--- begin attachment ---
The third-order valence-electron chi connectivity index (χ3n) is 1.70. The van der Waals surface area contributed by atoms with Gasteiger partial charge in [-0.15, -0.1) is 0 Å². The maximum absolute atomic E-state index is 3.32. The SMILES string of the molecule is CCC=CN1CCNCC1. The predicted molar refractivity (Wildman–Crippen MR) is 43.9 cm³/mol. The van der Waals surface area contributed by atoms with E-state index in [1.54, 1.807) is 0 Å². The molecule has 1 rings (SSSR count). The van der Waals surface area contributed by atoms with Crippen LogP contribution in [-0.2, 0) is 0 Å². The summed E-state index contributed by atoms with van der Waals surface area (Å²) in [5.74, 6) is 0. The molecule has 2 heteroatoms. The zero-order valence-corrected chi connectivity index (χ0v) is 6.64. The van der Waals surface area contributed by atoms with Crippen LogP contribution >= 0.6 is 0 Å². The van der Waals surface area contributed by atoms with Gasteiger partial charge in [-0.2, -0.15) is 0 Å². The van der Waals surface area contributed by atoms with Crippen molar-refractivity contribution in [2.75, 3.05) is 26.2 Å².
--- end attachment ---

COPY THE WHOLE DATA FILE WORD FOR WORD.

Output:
The third-order valence-electron chi connectivity index (χ3n) is 1.70. The van der Waals surface area contributed by atoms with Gasteiger partial charge in [-0.15, -0.1) is 0 Å². The maximum absolute atomic E-state index is 3.32. The SMILES string of the molecule is CCC=CN1CCNCC1. The predicted molar refractivity (Wildman–Crippen MR) is 43.9 cm³/mol. The van der Waals surface area contributed by atoms with E-state index in [1.54, 1.807) is 0 Å². The molecule has 1 rings (SSSR count). The van der Waals surface area contributed by atoms with Crippen LogP contribution in [-0.2, 0) is 0 Å². The summed E-state index contributed by atoms with van der Waals surface area (Å²) in [5.74, 6) is 0. The molecule has 2 heteroatoms. The zero-order valence-corrected chi connectivity index (χ0v) is 6.64. The van der Waals surface area contributed by atoms with Crippen LogP contribution >= 0.6 is 0 Å². The van der Waals surface area contributed by atoms with Gasteiger partial charge in [-0.2, -0.15) is 0 Å². The van der Waals surface area contributed by atoms with Crippen molar-refractivity contribution in [2.75, 3.05) is 26.2 Å².